By: Melissa Gonzalez, firstname.lastname@example.org
MSUM’s first time hosting the Minnesota Out! Campus Conference (MOCC) was a success as students from North Dakota and Minnesota attended over the weekend of Oct. 26-28.
Over 100 people from 20 different universities attended the conference. In addition to the universities, over 20 organizations attended, including the Minnesota-based Bisexual Organizing Project (BOP) and local pastors and churches.
The conference, hosted between MSUM and Minnesota State Community and Technical College (MSCTC), split its time between the two campuses.
William Lewandowski, senior English major and co president of MSUM’s SPECTRUM organization, utilized his leadership abilities to educate and entertain at the conference.
Olivia Matthews, coordinator of Multicultural Affairs in the Office of Diversity and Inclusion (ODI), helped students register and ensured the conference ran smoothly throughout the weekend. She reflected on Lewandowski and the other student volunteers present at the conference.
“I think it went very well and I’m really proud of all of the students that were there. Watching them as they run workshops, moderate workshops, introduced keynote speakers, run the registration table. They just did it,” Matthews said. “They’re amazing student leaders.”
The panels and keynote speakers were held at MSUM and attendees started their days early at 8:30 a.m. that Saturday. After an afternoon meal, panels and breakout workshop sessions filled the rest of the afternoon.
We caught up with Lewandowski, who also volunteered for the conference, after he attended a discussion on similarities between Native American and trans activist movements led by JAC Stringer, one of the keynote speakers from Ohio.
Lewandowski took on a lot of responsibility for this event. The student leader helped plan the conference, volunteered throughout the weekend, facilitated his own panels and hosted drag trivia and bingo, the entertainment for Saturday night.
He co-moderated an identity caucus with Faye Seidler, a Fargo activist who advocates for trans folks in the community. Together the two discussed asexuality and aromanticism, two identities within the LGBTQ+ community that are not as main-stream as other orientations.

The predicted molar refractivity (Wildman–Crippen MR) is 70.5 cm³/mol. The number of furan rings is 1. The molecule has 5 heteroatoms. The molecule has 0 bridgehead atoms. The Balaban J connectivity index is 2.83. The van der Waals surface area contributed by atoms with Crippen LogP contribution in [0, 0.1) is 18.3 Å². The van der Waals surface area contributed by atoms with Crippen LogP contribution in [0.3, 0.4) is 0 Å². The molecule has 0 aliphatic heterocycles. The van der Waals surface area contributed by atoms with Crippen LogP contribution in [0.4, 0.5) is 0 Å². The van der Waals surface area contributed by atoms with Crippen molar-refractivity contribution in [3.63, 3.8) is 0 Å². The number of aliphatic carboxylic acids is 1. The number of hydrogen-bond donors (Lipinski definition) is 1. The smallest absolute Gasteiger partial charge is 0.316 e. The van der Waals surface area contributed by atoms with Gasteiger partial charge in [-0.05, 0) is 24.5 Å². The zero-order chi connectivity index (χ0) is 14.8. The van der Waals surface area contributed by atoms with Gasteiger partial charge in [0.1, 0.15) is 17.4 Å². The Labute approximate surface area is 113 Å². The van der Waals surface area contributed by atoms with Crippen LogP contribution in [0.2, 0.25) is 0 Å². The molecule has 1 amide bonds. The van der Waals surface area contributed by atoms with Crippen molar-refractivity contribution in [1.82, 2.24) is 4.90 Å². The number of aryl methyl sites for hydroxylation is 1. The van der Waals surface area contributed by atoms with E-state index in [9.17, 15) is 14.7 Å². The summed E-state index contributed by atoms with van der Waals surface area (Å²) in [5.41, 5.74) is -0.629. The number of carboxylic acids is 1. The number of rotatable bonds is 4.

According to the LGBTQIA Resource Center Glossary, people who are asexual do not experience sexual attraction and people who are aromantic experience little to no romantic attraction to others.
Lewandowski, Seidler and the attendees discussed the nuances of the identity and the high amount of gatekeeping that happens within the LGBTQ+ community towards asexual and aromantic folks.
Due to lack of representation in the media and lack of knowledge or understanding of these two orientations, many people who identify as asexual or aromantic experience discrimination and prejudice.
But people with these identities are perfectly capable of having, and do have, healthy friendships and relationships with others.
Later, Lewandowski hosted the entertainment for Saturday evening, using his skills as a performer for drag trivia and bingo.
On Sunday, Oct. 28, Lewandowski hosted his own panel called “Identity and You: Mental Awareness and Orientation.”
The presentation offered students a chance to understand and discuss mental health and what their mental health meant alongside their position within the LGBTQ+ community.
According to the MOCC website, the workshop was designed to help balance coping with mental health issues and societal pressure related to being part of the LGBTQ+ community, as well as offering attendees an outlet to being safe and proud.
“I think it’s really rewarding as someone who’s trying to be an advocate for others to be able to have this, to get my voice out there and to empower everybody else with what I want people to be happy and secure about,” Lewandowski said.
Lewandowski discussed various healthy coping strategies to use when people are struggling and presented a self-help binder filled with encouraging letters, photos and healing materials.
To end the workshop, attendees were asked to decorate a sheet of paper with personal identifiers and resources to utilize in times of need.
One last keynote address, featuring the Red River Rainbow Seniors, concluded the conference on Sunday afternoon. As Lewandowski and the other student volunteers prepared to clean up after the conference, attendees posed with friends against a wall of flags representing the LGBTQ+ community.
Lewandowski said he worked hard and learned a lot, adding even more skills to his list as a student leader.
“It was busy, it was a lot of work doing the planning, introducing people, hosting and doing my own workshop,” he said. “I did just about everything this weekend. So it was fun, it was a new experience for me and it was really rewarding to be a part of.”